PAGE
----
CNN  — 

Do you have your “bug-out bag” (BOB) ready for when the “s*** hits the fan” (SHTF), or will you “bug in” for “the end of the world as we know it” (TEOTWAWKI)?

This jargon is well understood within niche “prepper” communities, whose members spend their lives preparing for impending Armageddon – natural disasters, pandemics or financial collapse.

And the ideas that drive this culture are becoming increasingly mainstream as coronavirus panic sees people across the world stockpiling rations, sourcing gas masks and self-isolating at home.

Now, “civilians” are turning to expert preppers in droves for help in getting ready for the worst.

Nander Knobben, who runs an online prepper store from the Netherlands, told CNN he helps people “to become less dependent on the external things, like the government.”

Knobben has had “orders flying in” since the coronavirus outbreak began. He sold almost as many masks, rations, radios and water filters in February as he did in six months last year, and people he hasn’t spoken to in years have been messaging him to request supplies.

Lincoln Miles owns a preppers' store, which sells survival equipment including hazmat suits, gas masks and crossbows.

At home, the 29-year-old has rations for two or three months, about 84 liters of water, blankets, candles, live chickens, spare oil for his car, a first-aid kit and a BOB (or portable survival kit) packed with a flashlight and freeze-dried food.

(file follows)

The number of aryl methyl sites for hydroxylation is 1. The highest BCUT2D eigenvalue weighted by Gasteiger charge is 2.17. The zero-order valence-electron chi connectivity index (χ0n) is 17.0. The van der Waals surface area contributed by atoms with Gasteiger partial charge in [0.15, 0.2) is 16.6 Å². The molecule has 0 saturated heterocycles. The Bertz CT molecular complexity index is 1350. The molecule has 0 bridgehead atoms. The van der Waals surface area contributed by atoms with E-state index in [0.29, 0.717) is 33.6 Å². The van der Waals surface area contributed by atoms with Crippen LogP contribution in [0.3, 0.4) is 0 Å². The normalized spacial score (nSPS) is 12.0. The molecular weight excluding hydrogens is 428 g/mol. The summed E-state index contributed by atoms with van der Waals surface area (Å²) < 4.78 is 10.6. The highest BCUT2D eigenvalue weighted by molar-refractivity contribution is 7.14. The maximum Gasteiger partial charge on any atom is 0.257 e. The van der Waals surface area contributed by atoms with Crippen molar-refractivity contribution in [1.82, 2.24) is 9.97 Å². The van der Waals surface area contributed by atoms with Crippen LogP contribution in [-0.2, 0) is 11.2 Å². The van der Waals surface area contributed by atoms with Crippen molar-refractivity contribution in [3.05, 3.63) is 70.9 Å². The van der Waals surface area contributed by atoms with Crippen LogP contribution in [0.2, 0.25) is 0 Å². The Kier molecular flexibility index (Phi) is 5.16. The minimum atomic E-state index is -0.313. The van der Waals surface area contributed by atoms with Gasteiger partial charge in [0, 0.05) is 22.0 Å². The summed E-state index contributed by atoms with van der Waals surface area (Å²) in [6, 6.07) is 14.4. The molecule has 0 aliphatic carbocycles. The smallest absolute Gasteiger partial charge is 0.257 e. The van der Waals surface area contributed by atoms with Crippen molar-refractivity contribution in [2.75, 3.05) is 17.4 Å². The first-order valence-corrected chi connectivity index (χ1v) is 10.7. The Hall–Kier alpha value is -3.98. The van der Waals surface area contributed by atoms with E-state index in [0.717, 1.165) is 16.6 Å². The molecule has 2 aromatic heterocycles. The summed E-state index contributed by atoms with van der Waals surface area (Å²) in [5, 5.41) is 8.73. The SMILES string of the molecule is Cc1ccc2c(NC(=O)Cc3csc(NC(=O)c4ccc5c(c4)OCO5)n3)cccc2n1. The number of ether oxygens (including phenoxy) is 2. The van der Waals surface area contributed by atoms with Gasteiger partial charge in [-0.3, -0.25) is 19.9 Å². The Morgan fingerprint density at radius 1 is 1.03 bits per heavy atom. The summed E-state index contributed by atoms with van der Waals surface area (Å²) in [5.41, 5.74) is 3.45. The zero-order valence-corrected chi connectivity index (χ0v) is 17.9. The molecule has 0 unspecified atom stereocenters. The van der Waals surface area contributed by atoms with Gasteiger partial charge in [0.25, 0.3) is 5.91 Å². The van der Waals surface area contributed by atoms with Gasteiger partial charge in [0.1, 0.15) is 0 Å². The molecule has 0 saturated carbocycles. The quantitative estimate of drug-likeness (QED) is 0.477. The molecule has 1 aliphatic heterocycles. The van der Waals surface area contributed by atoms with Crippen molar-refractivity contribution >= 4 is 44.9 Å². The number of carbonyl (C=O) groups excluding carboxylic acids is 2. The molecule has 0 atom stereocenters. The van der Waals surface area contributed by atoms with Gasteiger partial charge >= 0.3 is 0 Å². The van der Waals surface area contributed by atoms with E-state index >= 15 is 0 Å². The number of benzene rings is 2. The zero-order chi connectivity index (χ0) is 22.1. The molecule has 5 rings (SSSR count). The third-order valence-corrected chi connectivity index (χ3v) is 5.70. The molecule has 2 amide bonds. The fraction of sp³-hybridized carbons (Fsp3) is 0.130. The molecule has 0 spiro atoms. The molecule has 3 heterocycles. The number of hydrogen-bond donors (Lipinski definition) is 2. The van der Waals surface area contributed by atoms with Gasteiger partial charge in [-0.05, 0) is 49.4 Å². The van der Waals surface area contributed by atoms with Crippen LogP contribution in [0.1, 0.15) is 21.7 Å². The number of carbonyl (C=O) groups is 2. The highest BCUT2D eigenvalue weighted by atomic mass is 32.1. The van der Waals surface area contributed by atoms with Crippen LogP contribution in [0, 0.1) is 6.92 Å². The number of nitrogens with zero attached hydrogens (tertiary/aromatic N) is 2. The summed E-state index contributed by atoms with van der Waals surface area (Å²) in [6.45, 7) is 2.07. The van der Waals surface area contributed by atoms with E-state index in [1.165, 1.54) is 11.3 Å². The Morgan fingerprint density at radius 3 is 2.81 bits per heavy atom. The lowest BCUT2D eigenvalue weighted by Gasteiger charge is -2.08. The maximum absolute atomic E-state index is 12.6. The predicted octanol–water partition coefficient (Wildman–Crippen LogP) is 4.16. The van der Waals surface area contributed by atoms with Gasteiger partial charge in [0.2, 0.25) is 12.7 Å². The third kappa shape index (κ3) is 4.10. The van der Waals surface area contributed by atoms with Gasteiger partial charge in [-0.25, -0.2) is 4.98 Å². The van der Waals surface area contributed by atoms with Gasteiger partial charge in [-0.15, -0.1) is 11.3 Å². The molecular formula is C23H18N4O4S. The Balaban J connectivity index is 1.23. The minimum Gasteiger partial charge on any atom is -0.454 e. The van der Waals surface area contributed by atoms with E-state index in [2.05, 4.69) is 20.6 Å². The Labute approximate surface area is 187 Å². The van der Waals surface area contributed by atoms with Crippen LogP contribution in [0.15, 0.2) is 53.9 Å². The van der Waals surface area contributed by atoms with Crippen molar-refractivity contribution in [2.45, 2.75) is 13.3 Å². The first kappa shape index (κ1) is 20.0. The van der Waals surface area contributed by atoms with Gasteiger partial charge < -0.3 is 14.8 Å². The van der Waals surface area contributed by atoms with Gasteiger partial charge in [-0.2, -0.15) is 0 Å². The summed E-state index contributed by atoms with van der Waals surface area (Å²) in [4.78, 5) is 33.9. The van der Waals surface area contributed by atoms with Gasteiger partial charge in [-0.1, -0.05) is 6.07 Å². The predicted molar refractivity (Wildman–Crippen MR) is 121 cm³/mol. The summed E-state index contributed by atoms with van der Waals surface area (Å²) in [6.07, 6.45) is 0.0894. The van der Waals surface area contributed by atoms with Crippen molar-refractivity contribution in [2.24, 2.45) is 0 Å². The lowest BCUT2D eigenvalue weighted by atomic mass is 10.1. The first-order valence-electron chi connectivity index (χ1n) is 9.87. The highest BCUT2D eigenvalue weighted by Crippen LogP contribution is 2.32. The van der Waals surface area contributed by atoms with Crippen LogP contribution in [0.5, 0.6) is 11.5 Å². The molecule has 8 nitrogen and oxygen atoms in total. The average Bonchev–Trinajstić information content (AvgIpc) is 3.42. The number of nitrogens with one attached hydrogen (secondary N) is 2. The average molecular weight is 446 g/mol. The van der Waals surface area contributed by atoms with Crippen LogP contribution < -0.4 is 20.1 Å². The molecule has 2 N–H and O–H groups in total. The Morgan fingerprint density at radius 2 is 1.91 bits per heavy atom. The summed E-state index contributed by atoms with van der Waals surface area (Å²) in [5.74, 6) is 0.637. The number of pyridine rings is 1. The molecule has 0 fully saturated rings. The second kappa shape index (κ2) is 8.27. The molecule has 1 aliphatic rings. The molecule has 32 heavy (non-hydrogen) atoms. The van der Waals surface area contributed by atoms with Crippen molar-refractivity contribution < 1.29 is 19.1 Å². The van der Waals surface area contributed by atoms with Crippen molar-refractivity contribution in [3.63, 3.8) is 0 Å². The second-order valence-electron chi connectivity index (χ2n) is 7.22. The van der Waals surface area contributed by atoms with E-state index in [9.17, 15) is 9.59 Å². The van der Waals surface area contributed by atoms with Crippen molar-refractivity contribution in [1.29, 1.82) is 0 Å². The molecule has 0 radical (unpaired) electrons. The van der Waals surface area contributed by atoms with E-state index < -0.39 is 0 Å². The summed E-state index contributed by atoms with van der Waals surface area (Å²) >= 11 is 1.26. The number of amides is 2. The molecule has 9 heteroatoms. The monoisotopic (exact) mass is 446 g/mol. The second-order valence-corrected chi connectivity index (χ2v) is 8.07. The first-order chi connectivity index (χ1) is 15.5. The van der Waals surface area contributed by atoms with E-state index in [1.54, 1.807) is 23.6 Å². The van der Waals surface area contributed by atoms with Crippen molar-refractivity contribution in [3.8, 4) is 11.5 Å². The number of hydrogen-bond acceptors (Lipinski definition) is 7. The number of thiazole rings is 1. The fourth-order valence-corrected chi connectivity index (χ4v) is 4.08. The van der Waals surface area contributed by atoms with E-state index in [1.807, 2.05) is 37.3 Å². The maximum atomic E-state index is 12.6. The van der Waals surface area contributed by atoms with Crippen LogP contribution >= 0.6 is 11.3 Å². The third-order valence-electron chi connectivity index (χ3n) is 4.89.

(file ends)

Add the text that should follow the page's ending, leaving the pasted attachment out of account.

“If you prep it now and have food in the house for a month and it isn’t the coronavirus, maybe in a few years you’ll need it for another scenario, so it’s never a bad idea to take some precautions,” he said. “I don’t want to be dependent on anybody, I want to take care of myself.

“You store it in your house and then you just get on with living your life.”

Knobben does not believe in a “post-apocalyptic movie scenario” and avoids the more extreme Doomsday preppers and their online forums.

“I’ve been there, in the first year I started the web shop and I also got kind of sucked in with it, I was checking it every day. I was like, ‘Oh yeah, that can happen, that can happen, we also need to prepare for that.’

“It didn’t make me a happier person being there every day and doing that every day and I still really support the need for prepping and why people need to prep, I think it’s really important but I don’t think it’s – I would advise against it to go on the internet every day and see all the conspiracies. It’s a big rabbit hole and once you go down it, I don’t think your life will be better for it.”

Lincoln Miles, who runs a UK preppers outlet, told CNN via email that things had been “beyond manic” following the virus outbreak in December. Sales are 20 times higher than usual, he says, and he has hired extra staff who are working into the night seven days a week to keep up with demand.

“The bestsellers are, of course, gas masks, hazmat suits and accessories,” said Miles, whose store also sells crossbows, axes and knives.

He is selling 600-700 military-spec masks, almost 1,000 filters and hundreds of hazmat suits every day, and sold 6,000 20-day rations packs in five hours last week.